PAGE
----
In every programming language, one of the most common things are errors. Errors are raised when we a block of code cannot be partially or completely executed as it violates some basic built in logic of the programming language.
Errors can be of different types, such as runtime errors, logical errors, compilation errors, and many more. In python, the errors that are most commonly raised are syntax errors, value errors, and attribute errors among a hundred others.
In this article, we will discuss about python attribute errors and what are its possible causes. We will also look at how we can solve them and possibly avoid them in the future.
What are Attribute errors and what are the causes?
When an attribute assignment fails or a faulty reference is made, python raises an attribute error.
For example, if we have a variable called
"num" and we assign an integer value of 10 to it, then the data type of the variable
"num" will be of integer type. Now, if we try to
append() another value to the
"num" variable, it will raise an attribute error. Here, the problem will arise because there is no
append() function for an integer literal. Hence attribute cannot be assigned to it.
Another example will be an indirect case which arises due to a syntax error. While writing the code if we write
"apend()" instead of
"append()" to a list type object, it will raise an attribute error due to the missing “p” in append. Originally a mistake in syntax of the code, results in wrong reference call and hence ultimately raises an attribute error.
Other syntax errors such as indentation mismatch, which is a huge part of python itself can also raise this error. User defined classes where there are missing spaces or wrong tabs can also raise this error.
What does An attribute error look like?
If we take the first example and run the code for the first example, we will get something as shown below:
num= 10 #assigning the int variable num.append(6) #trying to append integer literal print(num)#trying to display the result
The above code will raise the attribute error as shown below:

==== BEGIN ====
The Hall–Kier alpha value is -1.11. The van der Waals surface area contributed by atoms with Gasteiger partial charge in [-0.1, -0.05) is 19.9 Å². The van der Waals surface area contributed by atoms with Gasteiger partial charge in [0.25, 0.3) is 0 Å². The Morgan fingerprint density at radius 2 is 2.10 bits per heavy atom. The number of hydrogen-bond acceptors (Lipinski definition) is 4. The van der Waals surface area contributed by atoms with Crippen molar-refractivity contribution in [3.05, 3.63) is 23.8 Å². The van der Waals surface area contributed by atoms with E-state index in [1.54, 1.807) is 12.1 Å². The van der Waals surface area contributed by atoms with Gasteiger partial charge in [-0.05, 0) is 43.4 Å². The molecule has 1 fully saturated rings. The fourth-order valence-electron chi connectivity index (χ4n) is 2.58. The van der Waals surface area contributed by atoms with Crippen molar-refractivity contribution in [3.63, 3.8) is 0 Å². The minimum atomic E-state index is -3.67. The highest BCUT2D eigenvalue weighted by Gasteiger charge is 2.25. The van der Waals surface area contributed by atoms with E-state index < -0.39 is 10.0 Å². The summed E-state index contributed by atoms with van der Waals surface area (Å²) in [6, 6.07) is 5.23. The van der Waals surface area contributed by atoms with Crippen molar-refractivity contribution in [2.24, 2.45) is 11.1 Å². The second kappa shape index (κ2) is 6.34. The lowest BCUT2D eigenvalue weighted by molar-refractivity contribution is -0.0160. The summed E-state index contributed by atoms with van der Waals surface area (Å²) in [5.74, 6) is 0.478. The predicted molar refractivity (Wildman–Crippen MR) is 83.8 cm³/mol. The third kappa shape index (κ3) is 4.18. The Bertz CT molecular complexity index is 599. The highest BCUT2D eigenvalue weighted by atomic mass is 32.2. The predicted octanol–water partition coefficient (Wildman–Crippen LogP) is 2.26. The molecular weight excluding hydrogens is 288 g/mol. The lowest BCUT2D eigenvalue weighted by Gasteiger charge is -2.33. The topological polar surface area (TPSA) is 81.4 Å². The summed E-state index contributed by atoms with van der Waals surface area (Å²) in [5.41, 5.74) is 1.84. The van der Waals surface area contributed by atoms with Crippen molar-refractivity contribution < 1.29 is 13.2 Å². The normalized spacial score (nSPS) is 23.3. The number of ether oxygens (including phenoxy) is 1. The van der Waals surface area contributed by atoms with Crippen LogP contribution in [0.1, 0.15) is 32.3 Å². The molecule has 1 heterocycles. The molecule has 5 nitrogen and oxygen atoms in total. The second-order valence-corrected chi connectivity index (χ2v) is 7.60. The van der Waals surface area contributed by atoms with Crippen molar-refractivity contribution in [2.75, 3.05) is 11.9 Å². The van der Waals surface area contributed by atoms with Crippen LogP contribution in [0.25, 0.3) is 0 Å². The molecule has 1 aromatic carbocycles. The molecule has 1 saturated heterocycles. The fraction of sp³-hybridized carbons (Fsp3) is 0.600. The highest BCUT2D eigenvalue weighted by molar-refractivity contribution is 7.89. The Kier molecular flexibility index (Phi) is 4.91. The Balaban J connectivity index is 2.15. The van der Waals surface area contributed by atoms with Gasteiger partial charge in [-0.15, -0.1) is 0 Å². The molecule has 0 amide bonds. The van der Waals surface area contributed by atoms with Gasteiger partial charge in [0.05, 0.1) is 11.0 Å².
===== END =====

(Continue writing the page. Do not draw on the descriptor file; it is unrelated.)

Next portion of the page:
Traceback (most recent call last): File "main.py", line 2, in <module> num.append(6) #trying to append integer literal AttributeError: 'int' object has no attribute 'append'
If we combine both the causes in the second and third example from the previous sections, an attribute error may also be raised by user defined classes as shown in the code shown below:
#defining a class class ARR(): #defining object def __init__(self): #object created and value assigned self.first="Hello" #driver code OBJECT= ARR() print(OBJECT.first) #trying to display something that doesn't exist print(OBJECT.second)
The above code will result in:
Hello Traceback (most recent call last): File "main.py", line 11, in <module> print(OBJECT.second) AttributeError: 'ARR' object has no attribute 'second'
Also read: Numpy LinAlgError – Handling Matrix-related Errors.
How to fix an attribute error?
An attribute error can be avoided by being careful about the functions and availability of features of a particular data type. We must also be careful when defining a user class as to not make mistakes in the syntax or indentations. Nowadays, almost all IDEs have inbuilt syntax recognition and these can identify possible syntax errors when code is being written.
Another way to handle attribute error would be to use exception handling in python. Exception handling is very useful when writing huge blocks of code. The try and except method in python makes exception handling easier and very efficient.
Lets look at how we can use the try and except block to avoid this type of errors.
#integer literal defined num = 10 #the try and except block try: num.append(9) except AttributeError: print('No such attribute found')
The above code would yield the following output:
No such attribute found
We have a fantastic article on exception handling using try and except blocks on askpython, read it here!
In this article we have gone through one of the basic errors raised by python code. Attribute error is raised in many cases as we have discussed above in detail. The try and except method comes in handy when dealing with this type of error. Huge blocks of code where a user might subconsciously make a syntax error can also give rise to attribute errors. To know more about different types of python errors, click here.